Another Cannabis Domino Falls
Yesterday, the Illinois Senate approved a recreational marijuana sales and taxation measure by a vote of 38–17.
The amended measure must now go to the state House for consideration before the end of Friday.
If the measure is passed into law, Illinois would become the 12th state in the U.S. to fully legalize the long prohibited plant and would set a precedent as the first to approve a commercial recreational marijuana program through its legislature rather than via a ballot measure.
In short, the tides are turning, and rapidly.
Still, the specter of cannabis prohibition continues to hover over a nation whose complicated relationship with the plant has painted all aspects of society, from criminal justice to culture to business.
More and more, that specter comes in the form of legal oddities and inconsistencies stemming from the rising pro-weed zeitgeist.
Illegal Legal Cannabis?
The same day the Illinois measure was approved for a House vote, news outlets from Southern California reported that illegal marijuana sales are once again on the rise, despite one of the longest histories of decriminalization among the 50 states.
The LA Times reported that of the 365 dispensaries advertised on Weedmaps — a popular online community dedicated to cannabis news and discussions — more than 220 were operating at addresses not on the city’s list of legal retailers.
Owners of legally compliant stores claim that illegal shops maintain a competitive advantage by skirting the state’s 15% cannabis sales tax as well as an additional 10% tacked on by the city.
And since possession for individuals is fully legal for recreational use, tracking of product by authorities is both illegal and practically unfeasible.
On a national scale, 87% of sales by dollar value remain black market transactions, keeping billions in potential tax revenue out of reach.
And the greatest logical inconsistency of them all, the nerve center of the federal government, Washington, D.C. — where individuals over the age of 21 may possess up to two ounces of marijuana, grow their own plants, and transfer up to one ounce of processed flower to another individual — still treats cannabis as a Schedule 1 drug.
A Long Road Ahead
The point behind all this is that with so much left to decide legislatively before the matter attains any level of national consensus, we are nowhere near legal market saturation, either from the commercial side of things or from the investment side.
Not counting the highly likely Illinois approval that should come down by tomorrow, there are still 39 states where cannabis is not fully legal.
Current projections anticipate a near doubling of the market, both medicinal and recreational, by the middle of the next decade.
But as fertile as the field still is, it also remains strewn with landmines and potential investing disasters.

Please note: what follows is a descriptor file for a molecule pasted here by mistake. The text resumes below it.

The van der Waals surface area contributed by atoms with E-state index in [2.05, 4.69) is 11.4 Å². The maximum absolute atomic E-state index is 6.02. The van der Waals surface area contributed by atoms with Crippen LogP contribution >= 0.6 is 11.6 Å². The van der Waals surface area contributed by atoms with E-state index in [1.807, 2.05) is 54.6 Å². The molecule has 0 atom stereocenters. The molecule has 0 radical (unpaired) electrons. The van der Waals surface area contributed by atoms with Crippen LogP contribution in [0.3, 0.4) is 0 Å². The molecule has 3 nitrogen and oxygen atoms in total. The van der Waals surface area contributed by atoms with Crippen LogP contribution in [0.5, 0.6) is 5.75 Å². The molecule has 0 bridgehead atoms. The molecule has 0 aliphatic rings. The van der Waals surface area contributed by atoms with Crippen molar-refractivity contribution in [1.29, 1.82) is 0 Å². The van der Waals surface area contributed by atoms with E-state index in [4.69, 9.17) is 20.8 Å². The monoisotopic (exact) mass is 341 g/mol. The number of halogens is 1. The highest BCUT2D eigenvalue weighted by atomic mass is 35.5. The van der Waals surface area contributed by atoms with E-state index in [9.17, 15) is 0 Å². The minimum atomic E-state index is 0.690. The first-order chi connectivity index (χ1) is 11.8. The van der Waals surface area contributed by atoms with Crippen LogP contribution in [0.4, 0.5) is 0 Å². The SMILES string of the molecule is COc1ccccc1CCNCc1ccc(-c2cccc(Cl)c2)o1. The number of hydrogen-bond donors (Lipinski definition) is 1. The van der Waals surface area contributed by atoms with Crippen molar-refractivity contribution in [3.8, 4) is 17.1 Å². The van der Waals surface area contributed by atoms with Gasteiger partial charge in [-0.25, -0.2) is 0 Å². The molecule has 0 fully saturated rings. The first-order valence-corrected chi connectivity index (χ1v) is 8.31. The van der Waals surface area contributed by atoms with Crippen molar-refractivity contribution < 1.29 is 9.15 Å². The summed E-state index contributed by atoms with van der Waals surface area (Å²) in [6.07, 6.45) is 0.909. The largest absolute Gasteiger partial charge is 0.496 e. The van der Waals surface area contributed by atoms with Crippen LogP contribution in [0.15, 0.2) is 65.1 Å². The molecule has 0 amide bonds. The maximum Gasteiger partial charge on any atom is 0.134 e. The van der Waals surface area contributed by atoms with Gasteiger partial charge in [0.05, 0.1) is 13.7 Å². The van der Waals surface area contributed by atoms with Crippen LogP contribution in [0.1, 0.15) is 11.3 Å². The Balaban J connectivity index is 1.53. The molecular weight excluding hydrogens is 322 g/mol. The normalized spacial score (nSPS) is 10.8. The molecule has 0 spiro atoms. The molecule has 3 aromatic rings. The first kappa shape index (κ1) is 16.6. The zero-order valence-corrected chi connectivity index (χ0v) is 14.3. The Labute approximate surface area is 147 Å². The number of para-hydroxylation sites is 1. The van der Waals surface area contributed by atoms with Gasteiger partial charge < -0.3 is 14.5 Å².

Tilray, Inc. (NASDAQ: TLRY), one of the biggest cannabis stocks in history, paints a single-line picture of what mania and unfulfilled expectations look like.
So, knowing what's coming and how long the trend will last, how does one avoid the has-been and never-were landmines?
The key is the business model.
Competing head to head with other cannabis producers is a crapshoot, so the intelligent investor will sidestep the uncertainties by finding companies that provide essential services and infrastructure and successfully market their services to entire lists of producers.
An ideal example is a company I've been following for some months now.
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The McDonald’s of Weed
It's a cannabis infrastructure firm that owns real estate and facilities in multiple states, both in the U.S. and Canada, and leases those facilities to brand-name growers.
As of today, the client list consists of 16 prominent brand names.
It's a win-win and allows the company to diminish risk while taking full advantage of the overarching trend.
But it does more than just own and manage real estate.
This company also develops its own novel smokeless products, such as edibles, oils, and even a soft drink.
It's this sort of "alternative" cannabis merchandise that will be the bread and butter of the industry in the 2020s and 2030s, and the real winners will be those who build an early foothold.
As far as the risk of buying into an already overbought stock, this company suffers no such weakness.
After a recent correction, the company trades for less than $0.50, with a total market capitalization of under $40 million.
This is despite owning more than 3,000 acres of prime farmland, as well as close to 200,000 square feet of operating or planned indoor cultivation space, on five properties.
Just one of these properties, located in Nevada, is projected to generate half a million pounds of product, worth close $30 million on an annual basis within the next few years.
But as demand rises, so will the need for infrastructure to support the growth.
Which means more land will be bought and developed, more clients will be added to the roster, and more products will be developed to address a widening spectrum of needs.
After today's giants have fallen, it's today's newcomers, the cannabis 2.0 firms, that will come to define the industry as the legal winds push it into the mainstream.
And I believe this one will be among the major players.
To learn more about this company, click here.
Fortune favors the bold,
Coming to us from an already impressive career as an independent trader and private investor, Alex's specialty is in the often misunderstood but highly profitable development-stage microcap sector. Focusing on young, aggressive, innovative biotech and technology firms from the U.S. and Canada, Alex has built a track record most Wall Street hedge funders would envy. Alex contributes his thoughts and insights regularly to Wealth Daily. To learn more about Alex, click here.
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